On Rock, Paper, Shotgun, John Walker tears into the mainstream press's treatment of mass-murderer Anders Breivik's video-game habits. Breivik's gaming has been prominently mentioned in press accounts, and the Norwegian prosecutor also called attention to it. Breivik himself described his World of Warcraft sessions as a "martyrdom gift," a "sabbatical year," and stated that he played to unwind after a difficult stretch of work in planning his atrocities and writing his 800,000 word manifesto.
Later, Breivik talks about using Modern Warfare to prepare for his massacre, calling it "a simple war simulator." But as Walker points out, Breivik's description of what he did with the game in order to train for his assault doesn't actually jibe with the way that the game works -- Breivik describes doing things that the game doesn't do. Walker points out that most of Breivik's statements about his motives and inspiration are treated skeptically by the press and prosecutors, but where Breivik describes using games to prepare for slaughter, his statements aren't just taken at face value, they are enthusiastically amplified and elaborated.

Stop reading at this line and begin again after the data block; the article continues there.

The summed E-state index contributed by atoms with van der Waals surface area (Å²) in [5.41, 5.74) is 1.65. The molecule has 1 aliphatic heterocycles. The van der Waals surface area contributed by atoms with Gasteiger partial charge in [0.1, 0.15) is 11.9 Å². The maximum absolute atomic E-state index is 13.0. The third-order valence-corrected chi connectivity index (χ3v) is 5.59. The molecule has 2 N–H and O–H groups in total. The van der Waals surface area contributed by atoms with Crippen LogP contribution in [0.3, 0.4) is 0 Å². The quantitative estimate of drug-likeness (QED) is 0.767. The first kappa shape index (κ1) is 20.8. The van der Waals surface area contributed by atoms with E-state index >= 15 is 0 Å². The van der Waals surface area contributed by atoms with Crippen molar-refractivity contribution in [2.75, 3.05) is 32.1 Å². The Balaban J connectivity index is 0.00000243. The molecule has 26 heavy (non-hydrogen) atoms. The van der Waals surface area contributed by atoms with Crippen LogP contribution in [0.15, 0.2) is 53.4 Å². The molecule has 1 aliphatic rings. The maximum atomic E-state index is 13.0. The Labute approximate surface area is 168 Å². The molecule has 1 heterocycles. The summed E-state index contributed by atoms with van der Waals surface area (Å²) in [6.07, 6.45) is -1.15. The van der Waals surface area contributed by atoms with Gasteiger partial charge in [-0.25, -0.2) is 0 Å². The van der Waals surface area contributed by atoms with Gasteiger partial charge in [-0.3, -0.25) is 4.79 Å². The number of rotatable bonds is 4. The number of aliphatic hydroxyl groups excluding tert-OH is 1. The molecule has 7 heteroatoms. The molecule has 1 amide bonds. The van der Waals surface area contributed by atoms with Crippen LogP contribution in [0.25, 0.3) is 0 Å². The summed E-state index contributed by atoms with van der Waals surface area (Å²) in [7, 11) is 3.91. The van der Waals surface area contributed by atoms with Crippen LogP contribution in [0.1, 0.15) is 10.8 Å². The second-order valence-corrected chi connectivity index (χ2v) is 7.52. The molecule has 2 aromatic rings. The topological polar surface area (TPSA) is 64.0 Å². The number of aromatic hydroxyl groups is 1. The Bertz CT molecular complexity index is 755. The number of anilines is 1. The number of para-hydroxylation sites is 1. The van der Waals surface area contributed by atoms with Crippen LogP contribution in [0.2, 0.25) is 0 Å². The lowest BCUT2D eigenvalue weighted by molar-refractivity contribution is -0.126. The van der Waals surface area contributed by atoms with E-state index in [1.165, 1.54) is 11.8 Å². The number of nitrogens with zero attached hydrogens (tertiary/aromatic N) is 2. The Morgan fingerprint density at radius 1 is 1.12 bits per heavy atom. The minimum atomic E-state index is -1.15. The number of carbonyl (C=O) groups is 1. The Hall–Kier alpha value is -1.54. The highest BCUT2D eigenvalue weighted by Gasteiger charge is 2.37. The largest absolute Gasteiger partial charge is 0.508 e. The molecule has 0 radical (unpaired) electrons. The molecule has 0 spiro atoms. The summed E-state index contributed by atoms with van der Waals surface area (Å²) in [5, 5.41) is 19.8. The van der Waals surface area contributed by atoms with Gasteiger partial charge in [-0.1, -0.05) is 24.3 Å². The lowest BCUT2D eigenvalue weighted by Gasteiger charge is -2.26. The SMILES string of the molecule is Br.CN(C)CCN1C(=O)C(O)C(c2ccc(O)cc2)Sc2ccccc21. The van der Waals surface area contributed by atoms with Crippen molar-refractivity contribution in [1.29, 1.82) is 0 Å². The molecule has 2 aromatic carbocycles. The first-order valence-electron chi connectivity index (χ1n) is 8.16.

Walker shows that this reporting slant is widespread, across different news entities with different audiences, from CNN to The Irish Times to Al Arabia News. It seems like the press has already made up its mind about what role games play in social violence, and will cherry pick and even distort facts to support that narrative.
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That’s not what Modern Warfare is, or lets you do. The scripted corridors, nor the multiplayer, offer no useful practice for any such actions, and don’t allow you to simulate practising killing policemen in the manner Breivik describes.